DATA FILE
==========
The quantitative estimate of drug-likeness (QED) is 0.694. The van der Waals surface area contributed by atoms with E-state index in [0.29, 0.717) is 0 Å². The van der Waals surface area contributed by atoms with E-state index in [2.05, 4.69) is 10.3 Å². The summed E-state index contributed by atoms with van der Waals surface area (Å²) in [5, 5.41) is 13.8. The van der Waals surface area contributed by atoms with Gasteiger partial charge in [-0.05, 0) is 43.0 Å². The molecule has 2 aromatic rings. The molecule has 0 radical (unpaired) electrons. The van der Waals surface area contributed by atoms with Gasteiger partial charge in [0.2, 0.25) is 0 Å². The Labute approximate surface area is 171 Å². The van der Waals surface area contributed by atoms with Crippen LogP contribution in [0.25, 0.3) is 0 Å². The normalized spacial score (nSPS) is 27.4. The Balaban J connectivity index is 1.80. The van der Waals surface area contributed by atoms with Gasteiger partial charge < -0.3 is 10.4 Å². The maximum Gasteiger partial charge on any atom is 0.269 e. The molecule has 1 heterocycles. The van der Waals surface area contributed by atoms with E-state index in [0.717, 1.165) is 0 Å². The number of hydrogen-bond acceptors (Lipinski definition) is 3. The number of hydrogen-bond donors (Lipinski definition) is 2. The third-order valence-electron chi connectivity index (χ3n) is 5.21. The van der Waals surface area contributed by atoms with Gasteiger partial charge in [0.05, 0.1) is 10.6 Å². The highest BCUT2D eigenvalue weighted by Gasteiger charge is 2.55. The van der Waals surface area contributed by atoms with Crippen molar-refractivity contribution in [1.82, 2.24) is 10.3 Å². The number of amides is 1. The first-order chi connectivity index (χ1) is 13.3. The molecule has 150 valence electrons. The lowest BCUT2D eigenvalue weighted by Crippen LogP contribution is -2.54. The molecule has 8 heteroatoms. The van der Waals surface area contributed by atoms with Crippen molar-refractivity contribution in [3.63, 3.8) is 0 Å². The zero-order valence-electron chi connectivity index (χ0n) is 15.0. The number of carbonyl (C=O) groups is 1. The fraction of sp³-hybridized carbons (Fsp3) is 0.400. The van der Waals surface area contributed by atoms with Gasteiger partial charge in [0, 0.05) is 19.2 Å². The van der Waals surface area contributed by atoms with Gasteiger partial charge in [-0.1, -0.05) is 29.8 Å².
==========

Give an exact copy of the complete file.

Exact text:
The quantitative estimate of drug-likeness (QED) is 0.694. The van der Waals surface area contributed by atoms with E-state index in [0.29, 0.717) is 0 Å². The van der Waals surface area contributed by atoms with E-state index in [2.05, 4.69) is 10.3 Å². The summed E-state index contributed by atoms with van der Waals surface area (Å²) in [5, 5.41) is 13.8. The van der Waals surface area contributed by atoms with Gasteiger partial charge in [-0.05, 0) is 43.0 Å². The molecule has 2 aromatic rings. The molecule has 0 radical (unpaired) electrons. The van der Waals surface area contributed by atoms with Gasteiger partial charge in [0.2, 0.25) is 0 Å². The Labute approximate surface area is 171 Å². The van der Waals surface area contributed by atoms with Crippen LogP contribution in [0.25, 0.3) is 0 Å². The normalized spacial score (nSPS) is 27.4. The Balaban J connectivity index is 1.80. The van der Waals surface area contributed by atoms with Gasteiger partial charge < -0.3 is 10.4 Å². The maximum Gasteiger partial charge on any atom is 0.269 e. The molecule has 1 heterocycles. The van der Waals surface area contributed by atoms with E-state index in [0.717, 1.165) is 0 Å². The number of hydrogen-bond acceptors (Lipinski definition) is 3. The number of hydrogen-bond donors (Lipinski definition) is 2. The third-order valence-electron chi connectivity index (χ3n) is 5.21. The van der Waals surface area contributed by atoms with Gasteiger partial charge in [0.05, 0.1) is 10.6 Å². The highest BCUT2D eigenvalue weighted by Gasteiger charge is 2.55. The van der Waals surface area contributed by atoms with Crippen molar-refractivity contribution in [1.82, 2.24) is 10.3 Å². The number of amides is 1. The first-order chi connectivity index (χ1) is 13.3. The molecule has 150 valence electrons. The lowest BCUT2D eigenvalue weighted by Crippen LogP contribution is -2.54. The molecule has 8 heteroatoms. The van der Waals surface area contributed by atoms with Crippen molar-refractivity contribution in [3.63, 3.8) is 0 Å². The zero-order valence-electron chi connectivity index (χ0n) is 15.0. The number of carbonyl (C=O) groups is 1. The fraction of sp³-hybridized carbons (Fsp3) is 0.400. The van der Waals surface area contributed by atoms with Gasteiger partial charge in [0, 0.05) is 19.2 Å². The van der Waals surface area contributed by atoms with Gasteiger partial charge in [-0.1, -0.05) is 29.8 Å².